Minimally invasive techniques offer the potential for less post-procedure pain and faster recovery compared to traditional surgeries and approaches to access subcutaneous tissue(s). For example, some percutaneous procedures can be performed with local anesthesia, thereby sparing the patient the risks and recovery time required with general anesthesia. In addition, there is less damage to the intervening tissue(s) when minimally invasive percutaneous techniques are used, thereby reducing pain and preserving much more of the patient's tissue. When minimally invasive procedures are used to correct stenosis, a particular advantage is the preservation of these important stabilizing structures.

A variety of techniques for minimally invasive percutaneous procedures are known. In some conventional percutaneous procedures, a trocar in conjunction with an imaging means (e.g., digital fluoroscopy) may initially be employed to pierce the skin and create a path to the specific tissue(s) of interest. However, if the intervening tissue includes bone (e.g., spinal vertebrae), the trocar may need to be removed in order to permit the insertion of a bone saw into the path created by the trocar to enable cutting of the bone. Following sufficient cutting of the bone, the bone saw may be removed and the trocar reinserted to continue creation of a path to the specific tissue of interest. This process may take several steps requiring withdraw and insertion of various tools and may be time consuming.

Once the path through the skin and intervening tissues is created, the trocar may be removed, leaving behind a cannula if the trocar is used in conjunction with a cannula. The process of separating the trocar from the cannula, to withdraw the trocar while leaving the cannula behind, may require complex manipulation of the trocar tool and/or cannula. For instance, the process of separating the trocar from the cannula may require the use of both of the physician's hands, or require the aid of an attending nurse. Once the trocar is separated from the cannula and removed, the remaining cannula establishes a relatively clear path to the specific tissue of interest that may be used to guide a variety of surgical tools inserted through the cannula to the tissue(s) of interest.

In addition, in some minimally invasive percutaneous procedures, more than one trocar and/or cannula may be employed to access tissue(s) from multiple angles and/or to provide multiple paths to the tissue(s) of interest. For example, some procedures may necessitate the simultaneous use of multiple surgical tools in the subcutaneous tissue of interest. In such a case, each tool may require its own dedicated cannula to access the tissue of interest. In many conventional cannula, a handle generally perpendicular to the cannula is fixed to the end of the cannula and is used by the physician or nurse to manipulate and position the cannula. In some cases, these handles can be relatively bulky and crowd the space available around the cannula opening outside the patient's body. Further, when multiple cannulae are employed, the plurality of handles, one for each cannula, may significantly reduce the space available to the physician or nurse in the general vicinity of the cannula openings outside the patient's body. The crowding may detrimentally affect the physician's ability to perform the procedure, may require additional precautions, and generally presents a nuisance to the physician performing the procedure.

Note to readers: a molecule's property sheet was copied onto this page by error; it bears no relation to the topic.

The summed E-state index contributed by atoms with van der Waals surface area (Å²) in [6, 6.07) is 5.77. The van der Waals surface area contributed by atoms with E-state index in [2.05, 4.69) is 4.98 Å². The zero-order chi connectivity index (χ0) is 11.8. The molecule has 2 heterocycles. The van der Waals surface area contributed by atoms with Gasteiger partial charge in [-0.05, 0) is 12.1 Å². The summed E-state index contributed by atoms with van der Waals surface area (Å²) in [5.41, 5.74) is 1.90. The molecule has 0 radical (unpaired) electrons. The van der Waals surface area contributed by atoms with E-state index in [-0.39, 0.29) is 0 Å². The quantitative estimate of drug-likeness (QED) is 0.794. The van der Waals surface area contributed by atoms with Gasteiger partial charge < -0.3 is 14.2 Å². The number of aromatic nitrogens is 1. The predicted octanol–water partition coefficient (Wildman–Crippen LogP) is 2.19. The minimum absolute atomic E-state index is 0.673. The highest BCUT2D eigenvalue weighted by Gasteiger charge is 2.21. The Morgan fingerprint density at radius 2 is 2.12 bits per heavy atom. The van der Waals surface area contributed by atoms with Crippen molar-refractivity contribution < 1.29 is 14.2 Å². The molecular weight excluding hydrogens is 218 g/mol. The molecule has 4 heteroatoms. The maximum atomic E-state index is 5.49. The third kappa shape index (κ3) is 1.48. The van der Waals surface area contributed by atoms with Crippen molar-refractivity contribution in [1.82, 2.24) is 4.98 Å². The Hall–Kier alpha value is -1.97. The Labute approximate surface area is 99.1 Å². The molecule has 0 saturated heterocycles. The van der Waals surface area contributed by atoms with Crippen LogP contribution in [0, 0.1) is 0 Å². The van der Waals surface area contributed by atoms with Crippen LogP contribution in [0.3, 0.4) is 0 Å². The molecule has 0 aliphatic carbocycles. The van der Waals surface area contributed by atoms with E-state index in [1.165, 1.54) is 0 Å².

Hence, it remains desirable to provide relatively simple devices and methods for percutaneously accessing specific tissue(s) of interest. It is further desired to provide devices and methods for percutaneously accessing specific tissue(s) of interest that may be sufficiently manipulated and controlled by a single individual or physician without the need for performing complex steps. Still further, it is desired to provide devices and methods for percutaneously accessing specific tissue(s) of interest without significantly reducing the space available to the individual performing the procedure (e.g., physician) proximal the surgical site.

BRIEF SUMMARY OF SOME OF THE PREFERRED EMBODIMENTS

These and other needs in the art are addressed in one embodiment by a surgical device for percutaneously accessing a tissue of interest. In an embodiment, the surgical device comprises a handle including a longitudinal groove. In addition, the surgical device comprises a resilient member disposed within the groove. Further, the surgical device comprises a locking sleeve at least partially disposed within the groove and slidingly engaging the groove, wherein the locking sleeve has a first end engaging and compressing the resilient member and a second end extending beyond the groove, and wherein the second end includes a flange defining a locking recess having a non-circular cross-section. Still further, the surgical device comprises a cannula including a locking end and an axial through bore, wherein the locking end includes a locking flange having a non-circular cross-section. The non-circular cross-section of the locking flange and the non-circular cross-section of the locking recess are adapted to prevent the rotation of the cannula relative to the locking sleeve when the locking flange is at least partially received by the locking recess. Moreover; the surgical device comprises a means for rotationally coupling the cannula to the handle.